FOMC: Press conference more neutral than the marginally dovish policy statement
As summarised in our rates section, the May FOMC policy statement all but hinted at tightening credit conditions as the key driver of negative impulse to growth and inflation going forward. Initial market response to the statement was largely constructive, but it turned negative after Fed Chair Powell’s press conference, in which the lingering uncertainty on the direction of the economy and inflation was underscored. Chair Powell appeared to be still unsure about what constitutes “sufficiently restrictive” monetary policy that is consistent with the 2% inflation objective, which, in our view, is not an entirely quantifiable mix of forward-looking real rates, tightening lending standards, and the multitude of impacts from quantitative tightening.
Unless there are major financial market setbacks or a sharp slide in economic data, the mid-June FOMC meeting will also not be able shed a lot of clarity on the direction of monetary policy in the second half of the year. This uncertainty is what’s driving the negative sentiment in the market, in our view.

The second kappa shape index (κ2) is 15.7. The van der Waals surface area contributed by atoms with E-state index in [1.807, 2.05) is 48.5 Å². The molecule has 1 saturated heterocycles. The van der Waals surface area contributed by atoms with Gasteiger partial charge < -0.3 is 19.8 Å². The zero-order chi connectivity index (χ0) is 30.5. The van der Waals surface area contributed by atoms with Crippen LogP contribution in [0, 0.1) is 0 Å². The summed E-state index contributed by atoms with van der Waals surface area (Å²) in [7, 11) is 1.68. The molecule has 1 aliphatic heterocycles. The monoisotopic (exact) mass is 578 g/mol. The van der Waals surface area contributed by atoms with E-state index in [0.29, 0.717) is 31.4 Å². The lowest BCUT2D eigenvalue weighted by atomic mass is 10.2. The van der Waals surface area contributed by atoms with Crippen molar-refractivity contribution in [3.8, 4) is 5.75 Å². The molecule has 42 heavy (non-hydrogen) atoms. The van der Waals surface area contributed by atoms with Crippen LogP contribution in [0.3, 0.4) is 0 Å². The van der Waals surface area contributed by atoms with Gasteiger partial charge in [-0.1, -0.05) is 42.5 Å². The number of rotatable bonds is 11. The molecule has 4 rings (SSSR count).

There are plenty of negatives brewing in the US economy, ranging from negative credit impulse to contraction in money supply, weak manufacturing to flat or declining home prices, dark clouds over commercial real estate to a string of bank failures, and growing concerns around the debt ceiling. But contrast this with the not-insignificant positives—still strong consumption, sustained expansion in the services sector, household net worth well above pre-pandemic levels, historic low unemployment, moderate wage increases, and a sharp decline in headline inflation.
A couple of prints of moderation in core inflation would be sufficient to solidify an extended pause in monetary policy, in our view, a prerequisite to an economic soft landing and some upside for asset prices this year. We think that’s coming, as do the markets. But the Fed officials have not closed the door for one or two more hikes entirely, which is what is causing the downdraft in asset prices.
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